“All is forgiven, sister. Don’t give it another thought. Remember the good times we had instead. Picking fruit, playing finders keepers, and catching salamanders by the stream.” Leann smiles down at her sister as her form rematerializes after Mel’s hug sent it misting off in different directions. Her eyes leave her sisters and lock on my own. “Mel, beware this man. He is far closer to a wight then I am now.”
Before I can retort, the ghost is gone. Mel’s cries continue, but I don’t interrupt. The first rays of sun peak over the mountain, and the grieving girl manages to turn her tears into sniffles. Then she’s ready to return to her village.
I awaken in the hut of Zeb and Mel. My body feels back to normal, but I have no idea how long I’ve been recuperating. The scent of cooking eggs makes my stomach growl. I look over to see two yolks sizzling on a pan above the cookfire. Whoever prepared the food is missing. I stand up and stretch before exiting.
Outside, I find Mel’s dad, Zeb, relieving himself in a ditch the village dug. It is cut into the side of the hill and waste flows away from the homes. An effective, if crude, form of sanitation.
Zeb catches sight of my approach and finishes his business. “You were asleep for a day and a night.”
He offers me his hand in greeting, but I don’t take it. “Your baron won’t trouble you any longer, but you’ve got a hungry forest dragon in the castle up there.” I gesture to the ruined fortress on the side of the mountain. “I’d suggest having someone go up there to feed it livestock on a regular schedule. Otherwise, it might find it’s way down here.”
Zeb nods in understanding. “Will you be staying much longer? The village would be happy to thank you with a feast.”
“No need. Save your harvest for yourselves. But I will partake of those eggs you were cooking, and I might take some supplies for my journey out of here.”
The sun hasn’t reached the middle of the sky, and I stand at the edge of the jungle ready to leave the village forever. I look back to take in the sunlight before heading into darkness. The jungle is a miserable place to travel through.
Mel runs up the hill to join me. She’s dressed for a journey, and she carries a traveling pack of her own. The smile on her face is unsettlingly large.
“What are you doing here?”
“My father said I could travel with you.”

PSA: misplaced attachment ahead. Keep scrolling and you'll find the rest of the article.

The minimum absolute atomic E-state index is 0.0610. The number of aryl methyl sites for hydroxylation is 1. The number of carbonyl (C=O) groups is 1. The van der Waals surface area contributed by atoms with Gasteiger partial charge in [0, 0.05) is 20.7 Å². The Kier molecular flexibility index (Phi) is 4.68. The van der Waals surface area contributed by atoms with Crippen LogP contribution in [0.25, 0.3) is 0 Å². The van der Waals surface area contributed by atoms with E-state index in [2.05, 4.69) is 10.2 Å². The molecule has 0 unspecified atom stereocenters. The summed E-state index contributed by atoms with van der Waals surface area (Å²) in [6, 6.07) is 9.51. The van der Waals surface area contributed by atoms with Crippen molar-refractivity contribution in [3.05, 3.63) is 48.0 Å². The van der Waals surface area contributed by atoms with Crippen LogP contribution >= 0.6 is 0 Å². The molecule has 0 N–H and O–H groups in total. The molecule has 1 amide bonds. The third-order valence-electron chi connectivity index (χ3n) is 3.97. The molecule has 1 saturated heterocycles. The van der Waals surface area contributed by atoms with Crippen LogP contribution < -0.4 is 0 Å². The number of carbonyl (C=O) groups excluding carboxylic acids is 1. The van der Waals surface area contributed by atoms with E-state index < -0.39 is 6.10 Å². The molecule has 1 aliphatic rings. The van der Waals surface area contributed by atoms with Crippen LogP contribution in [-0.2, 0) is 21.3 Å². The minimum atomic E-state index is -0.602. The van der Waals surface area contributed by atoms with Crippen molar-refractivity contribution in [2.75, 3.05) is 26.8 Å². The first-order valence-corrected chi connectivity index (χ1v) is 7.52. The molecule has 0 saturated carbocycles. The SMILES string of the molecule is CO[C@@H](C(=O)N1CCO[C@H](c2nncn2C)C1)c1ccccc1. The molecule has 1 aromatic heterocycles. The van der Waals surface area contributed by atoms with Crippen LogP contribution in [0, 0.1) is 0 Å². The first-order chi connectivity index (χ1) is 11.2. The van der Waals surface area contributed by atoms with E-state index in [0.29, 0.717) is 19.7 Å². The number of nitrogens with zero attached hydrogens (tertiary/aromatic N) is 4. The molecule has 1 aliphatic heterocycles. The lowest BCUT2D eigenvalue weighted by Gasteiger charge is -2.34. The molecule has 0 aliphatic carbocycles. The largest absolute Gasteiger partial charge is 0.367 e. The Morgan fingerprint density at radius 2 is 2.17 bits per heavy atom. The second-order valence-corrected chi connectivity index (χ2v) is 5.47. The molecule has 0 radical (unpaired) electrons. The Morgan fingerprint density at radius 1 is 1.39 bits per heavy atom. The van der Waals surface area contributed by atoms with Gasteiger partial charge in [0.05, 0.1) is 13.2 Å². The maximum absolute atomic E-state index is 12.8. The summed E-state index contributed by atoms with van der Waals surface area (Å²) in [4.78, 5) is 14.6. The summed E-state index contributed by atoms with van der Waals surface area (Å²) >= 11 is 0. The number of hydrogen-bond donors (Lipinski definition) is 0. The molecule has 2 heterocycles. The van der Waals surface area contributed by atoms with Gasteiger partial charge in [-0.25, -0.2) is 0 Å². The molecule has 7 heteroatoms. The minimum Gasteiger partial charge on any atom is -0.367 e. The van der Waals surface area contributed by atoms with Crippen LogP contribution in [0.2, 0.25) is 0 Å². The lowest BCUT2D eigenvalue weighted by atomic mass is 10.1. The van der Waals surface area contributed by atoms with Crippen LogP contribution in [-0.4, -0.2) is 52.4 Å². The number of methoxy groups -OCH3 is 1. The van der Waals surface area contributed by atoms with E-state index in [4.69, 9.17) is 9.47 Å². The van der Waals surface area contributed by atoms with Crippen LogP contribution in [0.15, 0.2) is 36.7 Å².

Mel starts toward the jungle. “He thinks you’re a knight sworn to the king, so I convinced him you’d take me to the capital to learn a trade.”
I grab the girl’s pack. “I can’t travel with a little girl, Mel. My paths only lead me into danger, never away from it. You’ll be better off staying here.”
Mel wrenches free and turns to face me. “Every year there’s less food, and every year more of my village dies from animal attacks or disease. I don’t want to stay here.”
“No, tough is the fact that you are in my debt because I saved your life in the hedge maze. You owe me this.”
I clench my fists so hard they hurt. I forgot how frustrating children could be. Without another word, I turn Mel around and inspect her pack. She’s done a surprisingly good job of picking out the right things to bring.
“You’re smarter than the average village girl. Where’d you learn so much?”
“My mother taught me to read, and she used to have tons of books that I loved, but when Leann died, she—”
“Left for the capital with the books.” The picture is suddenly clear. “Why seek out a parent who abandoned you when you have a perfectly good one right here?”
Mel scowls at me. “I have my reasons.”
“Fine. You can come with me, but I can’t guarantee your safety, and I won’t slow down for you. Plenty of things in the jungle would be happy to make a meal of you.” I start through the foliage, pushing aside large branches of vegetation, with Mel following me. “And I do plan to visit the capital, but it won’t be for at least a year.”
“That’s fine. I always wanted to see some of the world.”
I help the girl over a fallen tree just inside the jungle. “It’s a six-day walk to the Emerald River. From there we can improvise a boat and sail south to our next destination.”
Mel hikes along with me. “Where’s that?”
I smile as I picture the barren smoky landscape at the end of the river. “The Accursed Plains. My next target thinks I won’t find her there.”